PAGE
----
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A photograph of a wild Axolotl

A monster-face akin to Dracula or a smiley friend? Viv Burton describes her enduring attachment to the Axolotl.

Axolotl is a short story written by Julio Cortázar in 1952. When I came upon it many years later it was to lead to a lifetime’s love for these ‘monsters of the stream’.

In the story the narrator is making one of his frequent visits to the Jardin des Plantes in Paris. He introduces himself as a “friend of the lions and panthers” but on this particular day he makes a detour to the aquarium where he finds himself enthralled by the Axolotl exhibit. He is captivated by the nine specimens and comes to connect with them on personal and psychological levels, which in turn becomes an obsession.

For most of the past 30 years I have kept and bred Axolotls. And far from thinking they are grotesque, I think the reverse. They have happy smiling faces and are a joy to watch. Maybe I am slightly obsessed as well.

Several years ago, when World Land Trust (WLT) began talking with Grupo Ecológico Sierra Gorda (GESG) about a potential project in Mexico my first question was: ‘Are there Axolotls?’

The Mexican Axolotl (pronounced ACK-suh-LA-tuhl) is a critically endangered species in the wild; they survive only in a few lakes and streams in a very small area of Mexico. Their habitats have been drained and contaminated, they have been collected for the aquarium trade and in the past roasted axolotl has been considered a delicacy. So, apart from their quirky looks, what makes them remarkable?

Living life as a juvenile

The Axolotl (Ambystoma velasci) is a salamander that spends its life in water. Through a quirk of nature it is neotenous, that is, it retains juvenile traits even into adulthood. While other amphibians undergo metamorphosis from egg to larva, and finally to adulthood (ie from tadpole to frog), the Axolotl remains in its larval form throughout its life.

Usually about 9 inches long when full grown, the Axolotl keeps its tadpole-like dorsal fin which runs along its body, and its endearing feathery gills which protrude from the back of the head.

In extremely rare cases, an Axolotl will progress to maturity and emerge from the water, but these individuals are short lived. Due to the importance of the Axolotl in scientific research, they are no longer collected from the wild and large numbers are bred in captivity. Research focuses on their amazing healing and regenerative abilities. Few animals have the capacity to re-grow a lost limb but Axolotls can, as I have seen for myself. One of my Axolotls lost a leg and then regrew it completely.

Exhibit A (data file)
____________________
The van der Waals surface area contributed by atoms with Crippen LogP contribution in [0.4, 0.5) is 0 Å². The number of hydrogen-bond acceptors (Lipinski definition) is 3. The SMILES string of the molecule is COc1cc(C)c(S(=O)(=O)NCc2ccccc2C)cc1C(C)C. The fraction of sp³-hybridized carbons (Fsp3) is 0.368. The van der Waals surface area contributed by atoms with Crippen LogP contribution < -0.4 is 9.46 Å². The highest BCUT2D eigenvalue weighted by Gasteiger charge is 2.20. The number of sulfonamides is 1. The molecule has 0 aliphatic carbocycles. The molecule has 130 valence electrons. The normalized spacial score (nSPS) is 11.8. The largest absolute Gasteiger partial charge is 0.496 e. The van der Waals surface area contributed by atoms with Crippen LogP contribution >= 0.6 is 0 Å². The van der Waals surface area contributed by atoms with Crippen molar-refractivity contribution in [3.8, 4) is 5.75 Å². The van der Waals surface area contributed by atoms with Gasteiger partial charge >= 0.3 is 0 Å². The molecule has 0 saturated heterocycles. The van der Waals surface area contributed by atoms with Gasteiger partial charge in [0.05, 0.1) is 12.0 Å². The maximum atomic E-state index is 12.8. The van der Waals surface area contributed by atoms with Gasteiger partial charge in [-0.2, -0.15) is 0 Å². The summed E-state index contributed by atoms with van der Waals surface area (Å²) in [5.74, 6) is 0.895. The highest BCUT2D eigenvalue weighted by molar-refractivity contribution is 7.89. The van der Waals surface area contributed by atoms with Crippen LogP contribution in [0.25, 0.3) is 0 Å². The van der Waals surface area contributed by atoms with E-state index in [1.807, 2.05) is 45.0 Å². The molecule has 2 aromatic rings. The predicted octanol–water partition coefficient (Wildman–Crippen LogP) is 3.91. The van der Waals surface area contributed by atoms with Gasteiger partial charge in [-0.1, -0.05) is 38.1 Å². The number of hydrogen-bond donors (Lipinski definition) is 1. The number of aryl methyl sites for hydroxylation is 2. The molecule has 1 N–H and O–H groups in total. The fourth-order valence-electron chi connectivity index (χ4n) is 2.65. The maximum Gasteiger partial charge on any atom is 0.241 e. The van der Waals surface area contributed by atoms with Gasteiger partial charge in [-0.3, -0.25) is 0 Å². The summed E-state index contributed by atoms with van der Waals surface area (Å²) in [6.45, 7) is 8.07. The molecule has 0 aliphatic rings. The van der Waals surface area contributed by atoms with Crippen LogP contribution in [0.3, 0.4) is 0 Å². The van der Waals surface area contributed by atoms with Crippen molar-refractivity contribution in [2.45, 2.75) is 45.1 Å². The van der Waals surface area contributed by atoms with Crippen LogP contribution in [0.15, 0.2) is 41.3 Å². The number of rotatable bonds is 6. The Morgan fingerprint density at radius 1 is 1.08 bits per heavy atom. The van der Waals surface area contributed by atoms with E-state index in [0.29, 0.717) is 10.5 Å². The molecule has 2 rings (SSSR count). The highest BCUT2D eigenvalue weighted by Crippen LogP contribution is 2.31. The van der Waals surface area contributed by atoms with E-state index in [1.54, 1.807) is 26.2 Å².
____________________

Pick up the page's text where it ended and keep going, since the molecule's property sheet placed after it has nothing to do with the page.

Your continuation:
What’s your dream?

Some people dream of owning a sports car or being on television. Me, I wanted to see an Axolotl in the wild.

When I first met and talked with Roberto Pedraza, GESG’s Technical Officer, I realized that he could make my dream come true.

In 2011 John (Burton) and I visited Mexico to see the reserves that WLT supporters had, and are, helping create in the Sierra Gorda. And on one memorable day Roberto took us hiking in the forest wilderness to search for … yes, you’ve guessed … Axolotl. We found and photographed three beauties. It really was a dream come true.

Roberto sent us this photograph taken at an Earth Festival with his colleagues in GESG’s Environmental Education team. The theme was clean rivers and water, and characters included a toad, a beetle and an axolotl. All handmade they were a huge hit with children.

An Axolotl Update from Roberto Pedraza

Last week I received an email from Roberto:  “Yesterday was a most excellent day as we went in search of Axolotl in another creek in the highlands. And we found lots of them, in a single pond 15 big ones and babies included. There were different characters, from a mighty bull to more motherly faced ladies and even a local Dracula. As you know, this is an endemic-endangered species, so very nice to find such a healthy population and to take photos of them. Although the place is completely without protection the owner of the land is keen to protect them so I am hopeful that we will be able to work with him. After such a good day we toasted the Axolotls with our beer in the evening.”

Roberto is my Axolotl-hero so I will ignore the fact that he likened my favourite creatures to Dracula in the hope that when I’m lucky enough to visit Mexico again he will take me to see them.

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